Minorities face ‘disturbing’ bias in virus policing in Europe, report says

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Policing across Europe during the coronavirus pandemic has exposed “a disturbing pattern of racial bias” linked to wider concerns raised by Black Lives Matter protesters, Amnesty International said on Wednesday.

Police enforcing coronavirus lockdowns in 12 European nations have “disproportionately targeted ethnic minority and marginalized groups with violence, discriminatory identity checks, forced quarantines and fines,” the group said in a report.

Amnesty examined policing in countries including Britain, France, Italy, Spain and Belgium, which are Europe’s worst-affected nations by the pandemic.

They found the enforcement of lockdowns disproportionately impacted poorer areas with high concentrations of ethnic minorities.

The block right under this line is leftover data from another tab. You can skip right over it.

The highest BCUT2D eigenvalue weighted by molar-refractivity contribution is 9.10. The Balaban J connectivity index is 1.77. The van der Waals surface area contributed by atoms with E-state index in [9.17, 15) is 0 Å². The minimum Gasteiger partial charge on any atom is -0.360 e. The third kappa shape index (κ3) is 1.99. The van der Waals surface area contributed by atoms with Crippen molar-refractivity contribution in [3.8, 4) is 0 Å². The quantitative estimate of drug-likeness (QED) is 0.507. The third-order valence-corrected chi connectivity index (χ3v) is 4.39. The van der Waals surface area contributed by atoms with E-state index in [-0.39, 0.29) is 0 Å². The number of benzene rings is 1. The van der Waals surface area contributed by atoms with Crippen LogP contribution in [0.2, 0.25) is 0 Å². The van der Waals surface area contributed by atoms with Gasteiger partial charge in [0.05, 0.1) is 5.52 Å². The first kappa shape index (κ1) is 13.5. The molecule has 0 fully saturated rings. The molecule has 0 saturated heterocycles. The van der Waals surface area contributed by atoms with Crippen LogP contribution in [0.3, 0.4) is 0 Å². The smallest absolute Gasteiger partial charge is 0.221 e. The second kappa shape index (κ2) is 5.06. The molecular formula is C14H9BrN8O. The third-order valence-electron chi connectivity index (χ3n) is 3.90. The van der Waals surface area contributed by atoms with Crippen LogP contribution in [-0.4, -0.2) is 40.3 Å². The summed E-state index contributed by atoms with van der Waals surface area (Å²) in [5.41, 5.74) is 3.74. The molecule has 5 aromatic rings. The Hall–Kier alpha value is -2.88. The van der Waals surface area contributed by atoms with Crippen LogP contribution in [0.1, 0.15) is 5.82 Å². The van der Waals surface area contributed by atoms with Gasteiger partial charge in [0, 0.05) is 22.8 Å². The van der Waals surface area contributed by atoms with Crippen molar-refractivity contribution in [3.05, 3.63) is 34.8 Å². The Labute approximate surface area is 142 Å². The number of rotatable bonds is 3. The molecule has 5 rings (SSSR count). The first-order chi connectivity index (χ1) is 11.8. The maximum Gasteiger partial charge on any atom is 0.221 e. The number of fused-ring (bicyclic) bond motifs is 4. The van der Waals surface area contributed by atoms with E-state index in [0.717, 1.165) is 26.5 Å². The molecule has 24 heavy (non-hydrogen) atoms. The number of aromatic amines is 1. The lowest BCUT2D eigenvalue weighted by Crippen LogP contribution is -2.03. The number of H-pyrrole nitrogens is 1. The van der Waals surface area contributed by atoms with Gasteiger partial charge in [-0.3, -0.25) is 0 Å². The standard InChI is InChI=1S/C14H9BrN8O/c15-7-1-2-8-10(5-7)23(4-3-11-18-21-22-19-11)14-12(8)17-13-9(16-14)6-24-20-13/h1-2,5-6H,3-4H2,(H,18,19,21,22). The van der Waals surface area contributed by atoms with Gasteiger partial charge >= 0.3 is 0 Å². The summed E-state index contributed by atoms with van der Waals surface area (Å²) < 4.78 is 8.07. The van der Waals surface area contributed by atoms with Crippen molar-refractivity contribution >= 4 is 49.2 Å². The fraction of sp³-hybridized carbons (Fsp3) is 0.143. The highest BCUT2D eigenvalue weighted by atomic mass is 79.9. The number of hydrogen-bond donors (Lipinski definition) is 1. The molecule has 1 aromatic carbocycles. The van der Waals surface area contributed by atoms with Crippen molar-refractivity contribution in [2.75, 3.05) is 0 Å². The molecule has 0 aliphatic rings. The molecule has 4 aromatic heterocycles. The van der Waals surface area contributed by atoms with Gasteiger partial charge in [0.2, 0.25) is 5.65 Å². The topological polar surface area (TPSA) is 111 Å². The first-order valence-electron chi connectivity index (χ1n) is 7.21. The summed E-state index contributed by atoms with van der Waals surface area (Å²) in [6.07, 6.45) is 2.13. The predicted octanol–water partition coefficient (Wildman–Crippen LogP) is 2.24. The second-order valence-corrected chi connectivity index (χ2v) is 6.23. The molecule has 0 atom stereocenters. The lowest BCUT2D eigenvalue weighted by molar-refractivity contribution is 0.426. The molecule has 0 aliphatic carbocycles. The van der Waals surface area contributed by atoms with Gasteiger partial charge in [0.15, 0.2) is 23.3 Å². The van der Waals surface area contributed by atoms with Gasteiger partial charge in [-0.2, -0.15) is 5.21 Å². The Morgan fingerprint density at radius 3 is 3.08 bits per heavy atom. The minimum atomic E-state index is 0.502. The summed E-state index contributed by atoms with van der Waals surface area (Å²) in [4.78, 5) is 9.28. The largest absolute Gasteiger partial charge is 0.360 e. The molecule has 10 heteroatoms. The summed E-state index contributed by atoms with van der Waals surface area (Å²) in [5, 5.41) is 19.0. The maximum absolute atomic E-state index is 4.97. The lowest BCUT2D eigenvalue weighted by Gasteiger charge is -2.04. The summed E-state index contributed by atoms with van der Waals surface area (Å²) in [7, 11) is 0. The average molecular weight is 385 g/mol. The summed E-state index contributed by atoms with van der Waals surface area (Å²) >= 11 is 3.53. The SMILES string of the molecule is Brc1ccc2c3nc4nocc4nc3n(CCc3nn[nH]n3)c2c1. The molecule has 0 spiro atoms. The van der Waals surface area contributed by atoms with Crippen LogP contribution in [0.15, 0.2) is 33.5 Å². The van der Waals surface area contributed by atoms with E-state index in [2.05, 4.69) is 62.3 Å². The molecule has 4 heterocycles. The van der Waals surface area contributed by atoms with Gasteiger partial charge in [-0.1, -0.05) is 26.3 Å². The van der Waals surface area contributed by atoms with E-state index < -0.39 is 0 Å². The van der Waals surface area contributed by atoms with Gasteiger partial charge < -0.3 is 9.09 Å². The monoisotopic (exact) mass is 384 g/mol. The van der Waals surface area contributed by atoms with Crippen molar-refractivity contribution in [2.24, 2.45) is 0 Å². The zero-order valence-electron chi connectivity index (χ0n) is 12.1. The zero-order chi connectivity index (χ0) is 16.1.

In France, the number of fines for breaches of lockdown rules was three times higher in the poorest mainland area, Seine-Saint-Denis near Paris, than in the rest of the country.

Amnesty said “respect for lockdown measures” in Seine-Saint-Denis, where most residents are black or of North African origin, was similar to other areas.

In Nice, in southern France, districts with large ethnic minority populations were subjected to longer overnight curfews than the rest of the city.

British police registered a rise of almost one-third in the proportion of black people arrested in London as they increased use “stop and search” powers in March and April.

“Police violence and concerns about institutional racism are not new, but the Covid-19 pandemic and coercive enforcement of the resulting lockdowns have exposed just how prevalent they are,” said Marco Parolini, Amnesty’s western Europe researcher.

Amnesty also examined policing in Bulgaria, Cyprus, Greece, Hungary, Serbia, Slovakia and Romania.

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